Christian Podcaster Shares The One Question Men With 'Ugly, Worn-Out, Haggard' Wives Should Ask Themselves

Was his message as bad as it sounds?

Jim Ramos youtube Jim Ramos / YouTube

Christian podcaster Jim Ramos, otherwise known as "Men in the Arena," relies on the narrative that both people in a relationship are dependent on each other’s behavior for their own wellbeing — well, really just a wife’s reliance on a husband. 

In a podcast from April 2023, he asked his male listeners how they were behaving as husbands, telling them their unfaithful or inappropriate behavior towards their wives could be the reason they “find them ugly” as they grow older. 


While the root of the question was asking men to be better in their partnerships, the delivery from this podcaster sparked lots of discourse around how healthy and productive his conversation really was. In addition, his remarks on depression symptoms have stirred hesitancy about his devotion to women at large. 

Jim Ramos asked his male listeners if their behavior was ‘dignified’ and urged a change in their ways could fix their 'ugly wives.’ 

“Her countenance is to your glory or shame,” the podcaster said starting his video. There were flaws to his narrative, as many creators pointed out as they started to dive deeper into the conversation. 


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Women are not a tool or objects at men’s disposal to parade. Their beauty, charm, and grace are not indicative of a man’s success and they don’t deserve shame for their body image, distrust for their appearance, or celebration for their alignment with male standards of beauty. 

Ramos’ narrative was rooted in these flawed principles and critics pointed out that his use of the terms “haggard” and “ugly” to describe depressed women were nowhere to be found in the "study" he was quoting. 


Using a study on addiction in marriage, Ramos linked a husband’s behavior with spousal depression.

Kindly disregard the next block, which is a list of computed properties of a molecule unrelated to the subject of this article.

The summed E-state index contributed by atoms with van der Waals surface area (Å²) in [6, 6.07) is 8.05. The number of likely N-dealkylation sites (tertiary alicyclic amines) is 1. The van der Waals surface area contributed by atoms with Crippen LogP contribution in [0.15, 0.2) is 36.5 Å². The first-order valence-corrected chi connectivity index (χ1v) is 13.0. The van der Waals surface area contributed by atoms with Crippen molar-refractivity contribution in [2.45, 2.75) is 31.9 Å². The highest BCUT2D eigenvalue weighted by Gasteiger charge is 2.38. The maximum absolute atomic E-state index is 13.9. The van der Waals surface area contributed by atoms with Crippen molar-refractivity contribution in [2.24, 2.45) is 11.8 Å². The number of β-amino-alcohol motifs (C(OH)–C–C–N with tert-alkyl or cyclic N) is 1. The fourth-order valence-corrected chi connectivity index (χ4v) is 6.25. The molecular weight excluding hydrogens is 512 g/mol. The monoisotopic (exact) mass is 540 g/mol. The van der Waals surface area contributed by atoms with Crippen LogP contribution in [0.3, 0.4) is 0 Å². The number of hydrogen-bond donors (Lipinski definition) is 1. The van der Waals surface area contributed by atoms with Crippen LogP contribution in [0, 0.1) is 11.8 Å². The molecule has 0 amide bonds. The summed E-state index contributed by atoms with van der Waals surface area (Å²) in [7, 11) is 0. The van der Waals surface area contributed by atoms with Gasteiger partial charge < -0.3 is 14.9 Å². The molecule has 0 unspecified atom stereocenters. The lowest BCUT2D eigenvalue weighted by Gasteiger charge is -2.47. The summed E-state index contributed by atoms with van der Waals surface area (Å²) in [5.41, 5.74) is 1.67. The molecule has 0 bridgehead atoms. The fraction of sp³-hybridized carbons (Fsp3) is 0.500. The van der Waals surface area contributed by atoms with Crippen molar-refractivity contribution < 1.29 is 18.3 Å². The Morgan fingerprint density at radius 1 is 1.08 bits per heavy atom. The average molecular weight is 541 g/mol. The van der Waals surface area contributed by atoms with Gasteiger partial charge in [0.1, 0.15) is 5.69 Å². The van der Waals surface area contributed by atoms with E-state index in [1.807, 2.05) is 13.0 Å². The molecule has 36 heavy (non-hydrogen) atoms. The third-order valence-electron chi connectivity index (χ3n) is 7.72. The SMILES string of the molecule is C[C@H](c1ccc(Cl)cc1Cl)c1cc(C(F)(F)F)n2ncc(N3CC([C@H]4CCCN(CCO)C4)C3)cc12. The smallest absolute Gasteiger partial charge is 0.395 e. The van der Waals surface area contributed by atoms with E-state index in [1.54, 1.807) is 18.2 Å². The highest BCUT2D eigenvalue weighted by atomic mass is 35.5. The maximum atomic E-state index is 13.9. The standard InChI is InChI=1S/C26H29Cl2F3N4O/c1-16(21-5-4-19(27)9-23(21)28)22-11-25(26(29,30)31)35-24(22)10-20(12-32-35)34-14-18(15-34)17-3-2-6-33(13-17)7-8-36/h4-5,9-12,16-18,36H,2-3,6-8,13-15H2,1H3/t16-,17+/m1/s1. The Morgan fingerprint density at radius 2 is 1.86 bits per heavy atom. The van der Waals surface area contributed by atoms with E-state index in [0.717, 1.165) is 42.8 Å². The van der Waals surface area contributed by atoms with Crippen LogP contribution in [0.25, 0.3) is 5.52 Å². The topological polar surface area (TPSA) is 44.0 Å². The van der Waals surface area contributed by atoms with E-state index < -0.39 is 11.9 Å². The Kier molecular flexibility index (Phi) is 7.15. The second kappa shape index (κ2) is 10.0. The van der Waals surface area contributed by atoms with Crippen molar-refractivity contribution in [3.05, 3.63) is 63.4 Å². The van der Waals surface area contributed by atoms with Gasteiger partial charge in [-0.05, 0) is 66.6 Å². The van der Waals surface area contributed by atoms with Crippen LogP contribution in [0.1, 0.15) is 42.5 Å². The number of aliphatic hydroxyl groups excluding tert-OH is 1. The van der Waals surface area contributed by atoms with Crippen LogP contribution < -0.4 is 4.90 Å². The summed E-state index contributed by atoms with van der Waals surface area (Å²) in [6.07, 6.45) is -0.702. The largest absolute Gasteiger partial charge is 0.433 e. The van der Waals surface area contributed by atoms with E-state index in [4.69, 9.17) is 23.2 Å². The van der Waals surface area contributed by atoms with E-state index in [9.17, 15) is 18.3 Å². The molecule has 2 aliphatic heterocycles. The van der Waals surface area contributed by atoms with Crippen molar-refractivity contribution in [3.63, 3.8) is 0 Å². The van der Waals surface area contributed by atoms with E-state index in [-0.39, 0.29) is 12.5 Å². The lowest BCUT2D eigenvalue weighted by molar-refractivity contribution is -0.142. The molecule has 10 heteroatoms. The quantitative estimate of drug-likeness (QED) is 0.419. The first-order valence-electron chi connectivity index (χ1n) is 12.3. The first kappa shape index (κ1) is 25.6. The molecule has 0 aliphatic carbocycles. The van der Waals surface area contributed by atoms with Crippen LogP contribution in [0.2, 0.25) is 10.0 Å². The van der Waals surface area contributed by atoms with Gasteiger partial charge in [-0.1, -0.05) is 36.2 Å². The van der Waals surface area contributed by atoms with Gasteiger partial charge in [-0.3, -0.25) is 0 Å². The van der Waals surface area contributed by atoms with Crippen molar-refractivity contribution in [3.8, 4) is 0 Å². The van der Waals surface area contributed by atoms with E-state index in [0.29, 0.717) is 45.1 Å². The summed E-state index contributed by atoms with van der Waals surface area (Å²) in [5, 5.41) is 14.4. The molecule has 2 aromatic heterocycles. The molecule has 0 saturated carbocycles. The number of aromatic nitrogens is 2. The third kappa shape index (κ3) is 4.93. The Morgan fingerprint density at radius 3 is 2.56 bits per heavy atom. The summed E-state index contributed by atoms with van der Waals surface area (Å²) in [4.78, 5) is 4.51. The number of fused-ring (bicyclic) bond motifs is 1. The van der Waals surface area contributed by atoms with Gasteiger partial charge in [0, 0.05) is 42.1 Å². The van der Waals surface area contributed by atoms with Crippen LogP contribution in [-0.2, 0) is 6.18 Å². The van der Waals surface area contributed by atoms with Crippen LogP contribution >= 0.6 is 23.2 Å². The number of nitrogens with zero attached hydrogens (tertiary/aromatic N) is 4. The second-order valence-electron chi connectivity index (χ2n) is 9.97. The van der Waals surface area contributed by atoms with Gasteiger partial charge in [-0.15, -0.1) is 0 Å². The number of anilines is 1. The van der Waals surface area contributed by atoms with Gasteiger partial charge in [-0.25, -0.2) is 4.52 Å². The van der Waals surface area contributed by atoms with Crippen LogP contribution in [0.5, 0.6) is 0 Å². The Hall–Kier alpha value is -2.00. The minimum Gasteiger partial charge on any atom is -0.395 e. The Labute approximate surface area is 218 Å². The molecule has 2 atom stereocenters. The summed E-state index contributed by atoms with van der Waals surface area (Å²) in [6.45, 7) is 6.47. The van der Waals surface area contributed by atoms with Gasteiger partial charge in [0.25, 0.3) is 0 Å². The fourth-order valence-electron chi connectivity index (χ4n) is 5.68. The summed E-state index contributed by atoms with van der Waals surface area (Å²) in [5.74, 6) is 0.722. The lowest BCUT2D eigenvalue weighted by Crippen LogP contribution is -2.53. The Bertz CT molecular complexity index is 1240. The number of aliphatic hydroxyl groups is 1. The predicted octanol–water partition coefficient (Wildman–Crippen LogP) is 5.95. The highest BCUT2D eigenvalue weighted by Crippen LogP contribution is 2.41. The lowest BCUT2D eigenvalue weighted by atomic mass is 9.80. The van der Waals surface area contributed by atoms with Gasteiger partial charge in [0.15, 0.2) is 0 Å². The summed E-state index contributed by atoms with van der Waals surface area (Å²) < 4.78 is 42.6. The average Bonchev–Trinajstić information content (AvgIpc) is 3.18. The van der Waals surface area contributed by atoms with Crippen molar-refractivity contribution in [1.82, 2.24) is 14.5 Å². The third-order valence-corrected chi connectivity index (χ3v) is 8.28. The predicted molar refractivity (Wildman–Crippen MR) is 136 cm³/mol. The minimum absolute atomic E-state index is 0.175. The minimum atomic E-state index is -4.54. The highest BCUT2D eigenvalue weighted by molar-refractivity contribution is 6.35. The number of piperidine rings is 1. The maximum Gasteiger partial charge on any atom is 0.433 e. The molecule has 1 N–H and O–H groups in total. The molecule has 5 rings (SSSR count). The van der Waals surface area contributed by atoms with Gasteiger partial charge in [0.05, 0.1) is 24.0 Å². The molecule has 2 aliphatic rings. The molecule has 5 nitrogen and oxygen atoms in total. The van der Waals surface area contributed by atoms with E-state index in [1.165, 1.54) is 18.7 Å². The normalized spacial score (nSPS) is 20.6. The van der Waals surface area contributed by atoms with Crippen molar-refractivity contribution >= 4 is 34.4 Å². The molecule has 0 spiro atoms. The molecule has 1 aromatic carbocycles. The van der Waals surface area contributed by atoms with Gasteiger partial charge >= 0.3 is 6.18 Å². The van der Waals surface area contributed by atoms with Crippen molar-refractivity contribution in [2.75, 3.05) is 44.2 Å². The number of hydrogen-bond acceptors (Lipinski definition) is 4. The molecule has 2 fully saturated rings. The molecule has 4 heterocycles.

Many Christian marriages are founded on faithful principles that "the head of every man is Christ, the head of woman is man." Not only is this perpetuating an often unhealthy power imbalance in partnerships when referenced out of context, but Ramos specifically used it to gloss over women’s experiences with a focus on men,  whether intentional or not. 

“Here’s the question you need to ask yourself — is my wife ugly?” Ramos said. “Does she look like she’s been ridden hard and put away wet? Or is she glowing with dignity and elegance because she’s been loved well by you?” 

Many TikTok creators found his language surrounding women disgusting. Some like @killercadoogans_library gave him a taste of his own medicine. 



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Instead of focusing on the daily acts of devotion from husbands or the nature of their partnership, Ramos used a book on impurity addictions in men to pull statistics about how women experience depression, to provide context to his discussion on women’s physical appearance. 

While Ramos painted depression and its symptoms as inherently tied to the actions of a husband, research shows that women are more than twice as likely to be diagnosed with depression than their male counterparts. Many of the reasons for a diagnosis are entirely biological or specific to the gendered experiences of women. 

In addition, researchers point out the stigma around women with depression stating gendered differences as playing a role in both the diagnosis and experienced symptoms in women. Inherently, women are more at risk of depression during puberty, pregnancy, menopause, and other foundational biological stages in their lives.